Review: The Ghosts of K2, Mick Conefrey

Rating: 4 out of 5

The name of K2 is probably familiar to everyone as one of the high peaks of this world. What’s less likely most people are aware of is the long story of how the mountain was first climbed, a saga which began well more than a century ago and continued into the 1950’s. The players, as the author highlights, are much more international than in many other mountaineering stories – the early years are led by the British and Italians, then American parties take over for a few decades until the Italians come back to finish the task.

As all of Mick Conefrey’s books, the story is well researched and well written. The author is not afraid to look back into arguments that seemed to have been resolved in favour of someone to try and use all available evidence now to reassess these. As such, controversies that either were or have been actual for decades get a powerful argument in the author’s words, relying mostly on factual evidence from all involved parties. This is especially interesting because of the feuds relating to the successful Italian expedition which are described in great detail.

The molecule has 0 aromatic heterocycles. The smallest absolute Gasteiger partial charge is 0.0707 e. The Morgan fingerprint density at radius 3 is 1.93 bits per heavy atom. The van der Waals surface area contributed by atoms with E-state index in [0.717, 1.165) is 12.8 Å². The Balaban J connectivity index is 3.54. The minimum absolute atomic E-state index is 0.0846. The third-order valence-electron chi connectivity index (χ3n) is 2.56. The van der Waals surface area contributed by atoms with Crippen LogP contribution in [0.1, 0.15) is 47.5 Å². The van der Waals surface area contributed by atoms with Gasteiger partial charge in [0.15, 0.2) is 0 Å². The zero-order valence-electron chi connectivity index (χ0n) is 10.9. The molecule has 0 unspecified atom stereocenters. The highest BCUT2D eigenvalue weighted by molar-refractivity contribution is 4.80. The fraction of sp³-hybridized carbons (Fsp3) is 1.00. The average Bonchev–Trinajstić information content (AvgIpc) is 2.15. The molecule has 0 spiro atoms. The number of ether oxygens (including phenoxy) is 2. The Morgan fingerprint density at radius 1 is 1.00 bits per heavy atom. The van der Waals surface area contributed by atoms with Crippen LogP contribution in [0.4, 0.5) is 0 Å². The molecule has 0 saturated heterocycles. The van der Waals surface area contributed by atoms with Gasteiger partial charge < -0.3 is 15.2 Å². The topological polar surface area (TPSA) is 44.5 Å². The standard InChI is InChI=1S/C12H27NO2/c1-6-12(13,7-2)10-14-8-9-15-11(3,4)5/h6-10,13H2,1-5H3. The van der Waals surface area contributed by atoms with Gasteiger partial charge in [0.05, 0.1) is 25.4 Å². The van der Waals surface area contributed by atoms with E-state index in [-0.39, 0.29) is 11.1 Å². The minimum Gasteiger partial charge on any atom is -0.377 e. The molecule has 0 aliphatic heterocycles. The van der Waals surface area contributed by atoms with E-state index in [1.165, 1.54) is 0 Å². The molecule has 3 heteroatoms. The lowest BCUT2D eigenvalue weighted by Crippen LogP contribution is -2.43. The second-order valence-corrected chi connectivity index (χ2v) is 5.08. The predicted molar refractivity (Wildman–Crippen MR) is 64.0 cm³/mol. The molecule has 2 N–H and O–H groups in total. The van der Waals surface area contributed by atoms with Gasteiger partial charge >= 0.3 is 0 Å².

Beyond this, the author’s investigation of the early expeditions is also noteworthy: I particularly enjoyed the discussion on the Duke of Abruzzi and his expeditions, including his trips to Central Africa which are also mentioned. Similarly, the backgrounds of these early Italian expeditioners are quite interesting and this was my first exposure to the mention of Vittorio Sella whose pictures are absolutely amazing when one looks them up. It is clear that K2 came to feature in a prominent way in Italy because of these early exposures to this peak, allowing for the conquest about five decades later.

The author’s afterword, which describes much of the recent history of the mountain, including the numerous tragic events there, is a suitable ending. His conclusion that the peak will never turn out as touristy as Everest is a hopeful one that most readers can probably only agree with. The one wish I have is that the book could have described in better detailed what happened to the people whose lives ended on the mountain in these early expeditions. Only in some cases is it explicitly said whether their bodies or equipment was recovered or when it was done so; this could have been clearer, especially when talking about the many people whose fates on the mountain are unclear.

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